Dell's Netbook line, creatively called the Mini, has seen a few lineup swaps recently. While most of the Netbook market has gravitated to 10-inch screens, Dell was one of only a handful of PC makers simultaneously hawking smaller 9-inch Netbooks, as well as (relatively) massive 12-inch ones. Now that 12-inch model has officially been given the boot, while the 9-inch, which had been pulled off Dell's official list of systems in June, is still available in a handful of configurations (as noted a few weeks ago by our own Sharon Vaknin).
Of the Mini 12, which never really hit its stride, Dell says on its corporate blog:
So, should you read anything into this as far as Dell's commitment to the Netbook space? Nope. It really boils down to this: for a lot of customers, 10-inch displays are the sweet spot for Netbooks. That's why we offer two different 10-inch Inspiron Netbooks for Mini 10 and the Mini 10v. And on the Latitude side, the Latitude 2100 Netbook is finding a home in schools all over the place. Portability is one of the key points for Netbook customers. Larger notebooks require a little more horsepower to be really useful. More to come from Dell on that later.
Bottom line, if you're a customer in the United States who wants a brand new Mini 9, you can order it from this link. Also, both the Mini 9 and Mini 12 are still available for U.S. customers through @DellOutlet. Click on the respective product links to see what configurations we've got on hand.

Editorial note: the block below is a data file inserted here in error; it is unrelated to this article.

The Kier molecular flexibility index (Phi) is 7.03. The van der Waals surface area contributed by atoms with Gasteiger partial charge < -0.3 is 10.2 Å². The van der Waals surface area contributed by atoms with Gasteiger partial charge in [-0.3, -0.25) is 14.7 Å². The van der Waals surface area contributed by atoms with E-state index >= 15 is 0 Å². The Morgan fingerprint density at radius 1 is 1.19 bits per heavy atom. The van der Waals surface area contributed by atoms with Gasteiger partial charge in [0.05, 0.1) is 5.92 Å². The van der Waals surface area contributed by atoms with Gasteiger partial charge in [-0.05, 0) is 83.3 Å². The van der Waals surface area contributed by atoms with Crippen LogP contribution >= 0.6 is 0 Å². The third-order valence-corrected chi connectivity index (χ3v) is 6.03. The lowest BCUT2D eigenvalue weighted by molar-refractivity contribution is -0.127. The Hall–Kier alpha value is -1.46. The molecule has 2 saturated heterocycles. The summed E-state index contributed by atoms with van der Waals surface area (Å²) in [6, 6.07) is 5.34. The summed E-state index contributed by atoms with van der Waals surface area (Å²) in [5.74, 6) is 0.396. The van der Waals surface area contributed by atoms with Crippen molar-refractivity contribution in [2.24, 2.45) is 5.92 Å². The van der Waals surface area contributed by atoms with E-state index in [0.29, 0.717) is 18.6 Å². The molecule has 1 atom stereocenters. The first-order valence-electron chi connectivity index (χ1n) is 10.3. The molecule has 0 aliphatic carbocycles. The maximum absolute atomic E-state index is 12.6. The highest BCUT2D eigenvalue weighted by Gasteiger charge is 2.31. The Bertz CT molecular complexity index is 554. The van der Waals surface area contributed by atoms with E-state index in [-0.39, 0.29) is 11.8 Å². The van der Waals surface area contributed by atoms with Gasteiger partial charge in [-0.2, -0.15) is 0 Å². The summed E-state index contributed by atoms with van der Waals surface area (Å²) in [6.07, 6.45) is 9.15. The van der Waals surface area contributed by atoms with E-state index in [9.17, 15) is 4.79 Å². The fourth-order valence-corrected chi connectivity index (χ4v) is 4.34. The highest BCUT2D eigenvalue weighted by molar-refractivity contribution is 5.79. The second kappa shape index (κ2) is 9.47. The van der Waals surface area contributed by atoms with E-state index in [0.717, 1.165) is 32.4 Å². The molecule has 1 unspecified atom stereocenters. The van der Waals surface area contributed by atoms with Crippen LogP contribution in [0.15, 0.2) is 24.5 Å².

Lenovo and Samsung also have 12-inch Netbooks (and HP has the Netbook-like HP dv2, with AMD's Neo processor), but we've always felt that when a Netbook moves up to the 12-inch size, there's a psychological difference in consumers' expectations. When you have a chassis that gets closer to the look and feel of a regular dual-core laptop, you expect it to behave like a standard laptop, and the performance limitations of Netbooks are harder to overlook.
Additionally, Dell saddled its Mini 12 with Windows Vista--a kiss of death for a Netbook if there ever was one.
A good point is also made by TechCrunch's Michael Arrington, who writes that, "Dell may also be seeing customers who would otherwise buy a dual-core 13-inch or 14-inch Inspiron choosing the lower priced (and less profitable) 12 inch Netbook instead. That's something they aren't going to be happy about."
Will we see a move to bigger Netbooks in the future (11.6-inch models are starting to trickle out), or have we reached the perfect balance with the 10-inch screen? Or perhaps new developments such as Nvidia's Ion GPU and Intel's next-gen Atom processors will clear the way for a entire class of laptops of all sizes, powered by low-cost hardware. Weigh in in the comments section below.